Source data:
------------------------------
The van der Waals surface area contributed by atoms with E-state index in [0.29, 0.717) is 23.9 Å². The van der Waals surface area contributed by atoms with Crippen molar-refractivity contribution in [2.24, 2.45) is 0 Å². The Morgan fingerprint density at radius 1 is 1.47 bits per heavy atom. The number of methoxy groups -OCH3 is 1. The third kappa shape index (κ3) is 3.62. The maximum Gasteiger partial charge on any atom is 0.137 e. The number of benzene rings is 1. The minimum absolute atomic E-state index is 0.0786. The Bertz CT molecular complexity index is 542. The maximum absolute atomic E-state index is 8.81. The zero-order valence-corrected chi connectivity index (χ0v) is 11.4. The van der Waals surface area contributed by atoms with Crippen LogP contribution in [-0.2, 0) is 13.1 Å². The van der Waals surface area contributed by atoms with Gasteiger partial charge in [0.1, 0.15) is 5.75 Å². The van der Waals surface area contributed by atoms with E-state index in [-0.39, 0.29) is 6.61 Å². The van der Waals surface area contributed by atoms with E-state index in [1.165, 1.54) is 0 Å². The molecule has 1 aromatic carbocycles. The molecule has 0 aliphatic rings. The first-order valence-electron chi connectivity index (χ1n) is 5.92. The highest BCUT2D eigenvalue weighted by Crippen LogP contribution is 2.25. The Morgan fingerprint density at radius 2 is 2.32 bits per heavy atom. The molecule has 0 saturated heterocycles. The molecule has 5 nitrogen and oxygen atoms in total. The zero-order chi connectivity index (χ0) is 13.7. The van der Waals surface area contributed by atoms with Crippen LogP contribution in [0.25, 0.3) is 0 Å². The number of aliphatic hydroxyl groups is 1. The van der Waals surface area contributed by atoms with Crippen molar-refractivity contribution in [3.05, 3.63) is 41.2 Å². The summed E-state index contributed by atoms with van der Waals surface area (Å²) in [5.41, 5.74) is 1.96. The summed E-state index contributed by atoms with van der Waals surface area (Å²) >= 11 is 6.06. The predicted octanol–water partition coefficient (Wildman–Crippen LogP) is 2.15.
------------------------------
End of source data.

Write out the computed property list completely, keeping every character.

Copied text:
The van der Waals surface area contributed by atoms with E-state index in [0.29, 0.717) is 23.9 Å². The van der Waals surface area contributed by atoms with Crippen molar-refractivity contribution in [2.24, 2.45) is 0 Å². The Morgan fingerprint density at radius 1 is 1.47 bits per heavy atom. The number of methoxy groups -OCH3 is 1. The third kappa shape index (κ3) is 3.62. The maximum Gasteiger partial charge on any atom is 0.137 e. The number of benzene rings is 1. The minimum absolute atomic E-state index is 0.0786. The Bertz CT molecular complexity index is 542. The maximum absolute atomic E-state index is 8.81. The zero-order valence-corrected chi connectivity index (χ0v) is 11.4. The van der Waals surface area contributed by atoms with Crippen LogP contribution in [-0.2, 0) is 13.1 Å². The van der Waals surface area contributed by atoms with Gasteiger partial charge in [0.1, 0.15) is 5.75 Å². The van der Waals surface area contributed by atoms with E-state index in [-0.39, 0.29) is 6.61 Å². The van der Waals surface area contributed by atoms with E-state index in [1.165, 1.54) is 0 Å². The molecule has 1 aromatic carbocycles. The molecule has 0 aliphatic rings. The first-order valence-electron chi connectivity index (χ1n) is 5.92. The highest BCUT2D eigenvalue weighted by Crippen LogP contribution is 2.25. The Morgan fingerprint density at radius 2 is 2.32 bits per heavy atom. The molecule has 0 saturated heterocycles. The molecule has 5 nitrogen and oxygen atoms in total. The zero-order chi connectivity index (χ0) is 13.7. The van der Waals surface area contributed by atoms with Crippen LogP contribution in [0.25, 0.3) is 0 Å². The number of aliphatic hydroxyl groups is 1. The van der Waals surface area contributed by atoms with Crippen molar-refractivity contribution in [3.05, 3.63) is 41.2 Å². The summed E-state index contributed by atoms with van der Waals surface area (Å²) in [5.41, 5.74) is 1.96. The summed E-state index contributed by atoms with van der Waals surface area (Å²) >= 11 is 6.06. The predicted octanol–water partition coefficient (Wildman–Crippen LogP) is 2.15.